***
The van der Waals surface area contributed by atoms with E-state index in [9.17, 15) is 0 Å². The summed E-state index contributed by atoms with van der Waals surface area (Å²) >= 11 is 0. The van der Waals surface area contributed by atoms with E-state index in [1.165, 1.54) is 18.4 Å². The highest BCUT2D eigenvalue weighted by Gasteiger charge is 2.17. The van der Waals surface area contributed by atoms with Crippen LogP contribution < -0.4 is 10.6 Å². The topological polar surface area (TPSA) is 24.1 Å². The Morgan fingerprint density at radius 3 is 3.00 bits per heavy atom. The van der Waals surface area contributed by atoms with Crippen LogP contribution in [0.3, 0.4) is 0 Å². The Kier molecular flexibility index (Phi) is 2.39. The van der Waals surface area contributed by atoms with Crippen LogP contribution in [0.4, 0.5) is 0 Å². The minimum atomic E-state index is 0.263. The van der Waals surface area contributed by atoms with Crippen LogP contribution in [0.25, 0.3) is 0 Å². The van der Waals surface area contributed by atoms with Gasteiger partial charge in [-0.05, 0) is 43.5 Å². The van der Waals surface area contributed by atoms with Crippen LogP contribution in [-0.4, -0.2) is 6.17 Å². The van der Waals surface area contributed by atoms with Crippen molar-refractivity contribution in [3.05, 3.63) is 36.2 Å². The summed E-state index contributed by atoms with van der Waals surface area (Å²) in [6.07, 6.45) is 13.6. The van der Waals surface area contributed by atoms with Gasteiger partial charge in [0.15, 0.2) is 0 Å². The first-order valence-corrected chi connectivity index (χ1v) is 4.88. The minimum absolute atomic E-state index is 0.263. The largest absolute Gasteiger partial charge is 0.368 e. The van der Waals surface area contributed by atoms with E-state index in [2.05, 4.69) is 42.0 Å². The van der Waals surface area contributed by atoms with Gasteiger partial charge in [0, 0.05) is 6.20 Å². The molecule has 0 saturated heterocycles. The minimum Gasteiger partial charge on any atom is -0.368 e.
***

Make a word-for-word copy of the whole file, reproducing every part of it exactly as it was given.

The van der Waals surface area contributed by atoms with E-state index in [9.17, 15) is 0 Å². The summed E-state index contributed by atoms with van der Waals surface area (Å²) >= 11 is 0. The van der Waals surface area contributed by atoms with E-state index in [1.165, 1.54) is 18.4 Å². The highest BCUT2D eigenvalue weighted by Gasteiger charge is 2.17. The van der Waals surface area contributed by atoms with Crippen LogP contribution < -0.4 is 10.6 Å². The topological polar surface area (TPSA) is 24.1 Å². The Morgan fingerprint density at radius 3 is 3.00 bits per heavy atom. The van der Waals surface area contributed by atoms with Crippen LogP contribution in [0.3, 0.4) is 0 Å². The Kier molecular flexibility index (Phi) is 2.39. The van der Waals surface area contributed by atoms with Crippen LogP contribution in [0.4, 0.5) is 0 Å². The minimum atomic E-state index is 0.263. The van der Waals surface area contributed by atoms with Crippen LogP contribution in [0.25, 0.3) is 0 Å². The van der Waals surface area contributed by atoms with Gasteiger partial charge in [-0.05, 0) is 43.5 Å². The van der Waals surface area contributed by atoms with Crippen LogP contribution in [-0.4, -0.2) is 6.17 Å². The van der Waals surface area contributed by atoms with Crippen molar-refractivity contribution in [3.05, 3.63) is 36.2 Å². The summed E-state index contributed by atoms with van der Waals surface area (Å²) in [6.07, 6.45) is 13.6. The van der Waals surface area contributed by atoms with Gasteiger partial charge in [0.15, 0.2) is 0 Å². The first-order valence-corrected chi connectivity index (χ1v) is 4.88. The minimum absolute atomic E-state index is 0.263. The largest absolute Gasteiger partial charge is 0.368 e. The van der Waals surface area contributed by atoms with E-state index in [2.05, 4.69) is 42.0 Å². The van der Waals surface area contributed by atoms with Gasteiger partial charge in [0, 0.05) is 6.20 Å². The molecule has 0 saturated heterocycles. The minimum Gasteiger partial charge on any atom is -0.368 e.